This Cei-Rigotti (the same one as our video above) is in a museum collection in England, and is missing its internal bolt parts, unfortunately. We have not been able to confirm its caliber yet.

[nggallery id=171]


  1. It would have been easier to control, at least in full-auto, 6.5mm Carcano. That’s presumably (along with feeding issues) why the Federov was chambered for 6.5mm Arisaka.

    It looks like a decent little gun. If it worked and had been issued in quantity, I wonder how it might have changed things on the Isonzo…

    • Originally, the Fedorov was chambered for a 6.5mm cartridge of Fedorov’s own design. The reason the Fedorov was re-chambered to 6.5mm Arisaka was that when the gun was taken into service in WWI, no one was producing Fedorov’s cartridge. So the easiest way to get it into service was to install a chamber insert to change the caliber to 6.5mm Arisaka, which was in abundance having been purchased from Great Britain and Japan.

    • Probably not, unfortunately. Of the two we’ve laid our hands on, both are in museum collections and one has a broken recoil spring while the other is missing its firing pin. The only possibility I can see it the one in the US, and we’ve never spoken to its owners so I don’t know if they have any interest in shooting it.

      • I’m guessing there’s no chance that the museums would be willing to temporarily swap the broken parts to make their guns temporarily shootable either.

  2. Trigger extenion through the Trigger Guard should
    be a safety measure for taking the gun on just “Let
    Off” position with a trigger depressed to the point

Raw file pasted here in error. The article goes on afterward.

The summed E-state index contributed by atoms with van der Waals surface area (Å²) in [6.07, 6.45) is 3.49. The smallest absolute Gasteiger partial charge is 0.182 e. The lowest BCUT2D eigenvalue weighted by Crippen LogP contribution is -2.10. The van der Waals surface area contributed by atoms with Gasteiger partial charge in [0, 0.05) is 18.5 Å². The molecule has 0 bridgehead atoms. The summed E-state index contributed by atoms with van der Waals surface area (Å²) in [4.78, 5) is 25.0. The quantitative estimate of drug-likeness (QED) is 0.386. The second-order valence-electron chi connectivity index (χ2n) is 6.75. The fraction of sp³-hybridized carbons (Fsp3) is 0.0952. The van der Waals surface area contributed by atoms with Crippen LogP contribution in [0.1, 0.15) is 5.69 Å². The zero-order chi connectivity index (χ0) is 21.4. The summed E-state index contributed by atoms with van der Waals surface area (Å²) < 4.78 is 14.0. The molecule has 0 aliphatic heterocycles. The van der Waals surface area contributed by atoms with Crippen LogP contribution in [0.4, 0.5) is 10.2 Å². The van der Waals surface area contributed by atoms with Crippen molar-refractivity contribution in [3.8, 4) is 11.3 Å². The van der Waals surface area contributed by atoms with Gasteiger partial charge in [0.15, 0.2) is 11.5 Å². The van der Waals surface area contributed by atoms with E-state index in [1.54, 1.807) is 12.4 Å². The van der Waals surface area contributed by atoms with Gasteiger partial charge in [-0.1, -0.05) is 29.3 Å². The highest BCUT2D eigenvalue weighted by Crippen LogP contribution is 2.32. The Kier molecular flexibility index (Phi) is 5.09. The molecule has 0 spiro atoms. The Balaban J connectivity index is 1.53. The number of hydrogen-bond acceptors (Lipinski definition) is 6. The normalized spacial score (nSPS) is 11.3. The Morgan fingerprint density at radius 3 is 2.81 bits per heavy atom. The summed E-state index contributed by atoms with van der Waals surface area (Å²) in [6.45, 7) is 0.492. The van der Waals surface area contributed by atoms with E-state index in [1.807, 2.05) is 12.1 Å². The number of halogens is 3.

where necessary security back travel taken up. If
    noticed, Trigger Guard has a limitation for trigger
    backward travel to reach to the release point.

  3. The trigger extension as a winter trigger doesn’t make much sense. If the extension would fire the weapon, you may as well not have a trigger guard at all. There’s a spur on the trigger guard which looks like it may have been intended to prevent the trigger from being depressed far enough to fire.

    Also, the extension looks rather small for a winter trigger. A winter trigger is usually used with mittens, since a normal glove (or a mit with a separate trigger finger) would fit through a regular (or enlarged) trigger guard. Trying to operate that small spur with a thick set of mits doesn’t look like it would be easy.

    I think that someone needs to examine the mechanism in detail to determine what that feature is for. I would not be surprised if it was some minor feature that was clever, but not really very useful in practice.

    The exposed action on the rifle does look like it would be a rather alarming thing to fire however. It would also be likely to pick up dirt quickly. I imagine that and the cost would have deterred most military customers.

  4. strongarm beat me to it, but I can confirm from testing our example that the extended trigger is for releasing the bolt forward – the shape of the guard prevents the trigger from returning far enough to the rear to fire the gun, but far enough to send the bolt home, Ljungmann style. With finger in the guard, there’s no stop in the way of your finger, and the rifle can be fired.


Leave a Reply

Your email address will not be published.